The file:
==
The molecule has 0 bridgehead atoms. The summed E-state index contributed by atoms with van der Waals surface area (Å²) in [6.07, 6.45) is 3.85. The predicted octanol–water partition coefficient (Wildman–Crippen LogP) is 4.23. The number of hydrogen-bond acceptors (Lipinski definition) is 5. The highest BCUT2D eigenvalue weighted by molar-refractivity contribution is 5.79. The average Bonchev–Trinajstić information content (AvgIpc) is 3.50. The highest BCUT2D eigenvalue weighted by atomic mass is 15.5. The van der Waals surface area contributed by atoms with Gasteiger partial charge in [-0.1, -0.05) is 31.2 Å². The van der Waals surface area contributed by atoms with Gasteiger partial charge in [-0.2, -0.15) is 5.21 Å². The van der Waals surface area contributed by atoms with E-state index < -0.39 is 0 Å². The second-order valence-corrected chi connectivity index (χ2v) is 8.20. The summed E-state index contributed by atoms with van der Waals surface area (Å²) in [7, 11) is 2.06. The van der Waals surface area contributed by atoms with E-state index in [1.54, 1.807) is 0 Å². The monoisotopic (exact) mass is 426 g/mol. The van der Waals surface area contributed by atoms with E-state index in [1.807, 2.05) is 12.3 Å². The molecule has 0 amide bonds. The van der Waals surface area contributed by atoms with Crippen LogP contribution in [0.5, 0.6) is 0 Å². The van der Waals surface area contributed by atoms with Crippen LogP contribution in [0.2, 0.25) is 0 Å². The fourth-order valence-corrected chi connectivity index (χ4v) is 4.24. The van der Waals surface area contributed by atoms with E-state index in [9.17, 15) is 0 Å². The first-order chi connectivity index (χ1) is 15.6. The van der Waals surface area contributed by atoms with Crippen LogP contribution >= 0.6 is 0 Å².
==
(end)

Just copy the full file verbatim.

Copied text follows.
The molecule has 0 bridgehead atoms. The summed E-state index contributed by atoms with van der Waals surface area (Å²) in [6.07, 6.45) is 3.85. The predicted octanol–water partition coefficient (Wildman–Crippen LogP) is 4.23. The number of hydrogen-bond acceptors (Lipinski definition) is 5. The highest BCUT2D eigenvalue weighted by molar-refractivity contribution is 5.79. The average Bonchev–Trinajstić information content (AvgIpc) is 3.50. The highest BCUT2D eigenvalue weighted by atomic mass is 15.5. The van der Waals surface area contributed by atoms with Gasteiger partial charge in [-0.1, -0.05) is 31.2 Å². The van der Waals surface area contributed by atoms with Gasteiger partial charge in [-0.2, -0.15) is 5.21 Å². The van der Waals surface area contributed by atoms with E-state index < -0.39 is 0 Å². The second-order valence-corrected chi connectivity index (χ2v) is 8.20. The summed E-state index contributed by atoms with van der Waals surface area (Å²) in [7, 11) is 2.06. The van der Waals surface area contributed by atoms with E-state index in [1.54, 1.807) is 0 Å². The monoisotopic (exact) mass is 426 g/mol. The van der Waals surface area contributed by atoms with E-state index in [1.807, 2.05) is 12.3 Å². The molecule has 0 amide bonds. The van der Waals surface area contributed by atoms with Crippen LogP contribution in [0.5, 0.6) is 0 Å². The van der Waals surface area contributed by atoms with Crippen LogP contribution in [0.2, 0.25) is 0 Å². The fourth-order valence-corrected chi connectivity index (χ4v) is 4.24. The van der Waals surface area contributed by atoms with E-state index in [9.17, 15) is 0 Å². The first-order chi connectivity index (χ1) is 15.6. The van der Waals surface area contributed by atoms with Crippen LogP contribution >= 0.6 is 0 Å².